Patagonia’s coast offers cool refuge for giant kelp

While most of the world’s giant kelp forests are struggling, one expanse has been thriving. Scientists are learning what helps the kelp keep their cool

2 June 2022

Most kelp forests around the world’s coastlines are struggling due to climate change, but a swath of kelp forest in Patagonia has been thriving. Its success is thanks to marine cold spells, according to a new study in AGU’s Journal of Geophysical Research-Oceans. Credit: NOAA.

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Contact information for the researchers:
Alejandra Mora-Soto, University of Oxford, [email protected] (UTC+1 hour)

WASHINGTON—Giant kelp forests around the world have struggled to stay healthy in recent decades, with some vanishing altogether. But along Patagonia’s rugged southwestern coast, giant kelp are thriving, showing remarkable stability for almost 200 years. New research suggests frequent marine cold spells could help keep kelp happy.

The researchers found that the southwestern giant kelp forests haven’t experienced an extreme marine heat wave since 1984 and, in fact, the area has had regular marine cold spells that are growing more intense. From 2014 to 2019, the region saw more severe and extreme cold spells than over the rest of the study period. Glacial melt and increased wind activity could explain these quick, localized cooling events.

Giant kelp forests are found along a quarter of coastlines from the equator to the high latitudes, and are critical species for their ecosystems, which are among the world’s most productive and  biodiverse. Heat waves can drive changes in what other species are around, such as sea urchins and the sea otters who snack on them in the Northern Hemisphere; if the otters disappear, urchins can overgraze the kelp forests. High sea temperatures can also stress the kelp directly, as they’re best adapted for cooler waters. In central and northern Chile, unregulated direct harvesting by humans is devastating kelp forests. These threats have degraded many kelp forests over recent decades and led to losses of 2% of kelp forests every year.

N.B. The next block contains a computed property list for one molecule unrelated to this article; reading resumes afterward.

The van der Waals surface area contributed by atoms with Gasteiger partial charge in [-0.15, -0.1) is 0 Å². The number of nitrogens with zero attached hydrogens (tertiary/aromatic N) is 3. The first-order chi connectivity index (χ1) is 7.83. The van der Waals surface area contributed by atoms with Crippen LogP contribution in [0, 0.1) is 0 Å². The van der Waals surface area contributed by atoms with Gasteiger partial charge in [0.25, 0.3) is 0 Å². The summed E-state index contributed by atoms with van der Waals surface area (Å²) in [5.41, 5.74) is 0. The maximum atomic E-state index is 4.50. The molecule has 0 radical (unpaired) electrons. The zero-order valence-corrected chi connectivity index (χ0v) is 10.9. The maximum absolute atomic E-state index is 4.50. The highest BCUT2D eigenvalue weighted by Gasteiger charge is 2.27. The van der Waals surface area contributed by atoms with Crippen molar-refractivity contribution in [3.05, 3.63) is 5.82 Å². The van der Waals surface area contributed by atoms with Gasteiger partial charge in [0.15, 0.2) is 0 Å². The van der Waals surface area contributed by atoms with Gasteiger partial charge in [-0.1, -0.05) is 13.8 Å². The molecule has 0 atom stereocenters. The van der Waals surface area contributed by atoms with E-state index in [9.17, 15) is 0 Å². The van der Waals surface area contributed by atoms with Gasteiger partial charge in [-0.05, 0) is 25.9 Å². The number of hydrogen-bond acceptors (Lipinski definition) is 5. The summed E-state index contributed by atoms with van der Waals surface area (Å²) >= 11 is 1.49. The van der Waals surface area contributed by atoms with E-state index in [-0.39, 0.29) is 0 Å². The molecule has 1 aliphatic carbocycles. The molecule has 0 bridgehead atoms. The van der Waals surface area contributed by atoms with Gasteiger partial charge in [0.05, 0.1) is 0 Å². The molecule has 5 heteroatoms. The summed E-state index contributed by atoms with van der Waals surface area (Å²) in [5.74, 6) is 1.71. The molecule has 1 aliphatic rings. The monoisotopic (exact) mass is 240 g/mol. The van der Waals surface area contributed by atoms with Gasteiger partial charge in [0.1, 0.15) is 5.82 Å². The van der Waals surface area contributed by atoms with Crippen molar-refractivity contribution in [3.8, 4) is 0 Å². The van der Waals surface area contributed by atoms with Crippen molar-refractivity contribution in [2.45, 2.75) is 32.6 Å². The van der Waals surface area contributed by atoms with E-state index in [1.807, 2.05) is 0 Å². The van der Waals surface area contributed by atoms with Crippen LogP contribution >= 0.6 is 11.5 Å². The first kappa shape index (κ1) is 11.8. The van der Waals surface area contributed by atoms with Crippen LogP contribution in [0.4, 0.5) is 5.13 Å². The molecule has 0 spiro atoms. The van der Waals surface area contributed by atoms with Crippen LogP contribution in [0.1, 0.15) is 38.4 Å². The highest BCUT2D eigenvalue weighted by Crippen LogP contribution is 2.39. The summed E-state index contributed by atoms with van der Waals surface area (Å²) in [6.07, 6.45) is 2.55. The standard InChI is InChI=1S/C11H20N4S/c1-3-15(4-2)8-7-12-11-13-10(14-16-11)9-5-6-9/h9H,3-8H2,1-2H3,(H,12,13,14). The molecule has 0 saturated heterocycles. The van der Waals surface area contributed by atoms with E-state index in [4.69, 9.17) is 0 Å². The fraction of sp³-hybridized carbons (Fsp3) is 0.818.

Yet Patagonia’s giant kelp forests, on the southern tip of Chile, look just as they did the in early twentieth century, according to marine geographer Alejandra Mora-Soto, lead author of the new study, which was published today in AGU’s Journal of Geophysical Research-Oceans. In her previous work, Mora-Soto compared nautical charts as far back as Charles Darwin’s Beagle expedition to modern satellite imagery of kelp and found little had changed, despite climate change and human influence.

“It’s a very persistent ecosystem, so the question was, ‘Why has this particular kelp forest survived so long?’” said Mora-Soto, who is currently affiliated with the University of Victoria in British Columbia but completed this research while at the University of Oxford.

To find out, Mora-Soto and colleagues analyzed sea surface temperatures from the southernmost 800 miles of South America’s coastlines from 1981 to 2020. They were looking for marine heat waves and cold spells. While heat waves stress kelp forests, they wondered what impact cold spells have.

“Glacial melting means more cold water entering the ocean environment. This can create very short peaks in cool temperatures, from a few days to two to three weeks,” said Mora-Soto. Cool waters can act like air conditioning for the kelp, regulating their environment and keeping temperatures comfortable. Wind patterns that affect ocean surface circulation and heat fluxes, or cold water traveling around Antarctica could also be factors, she added.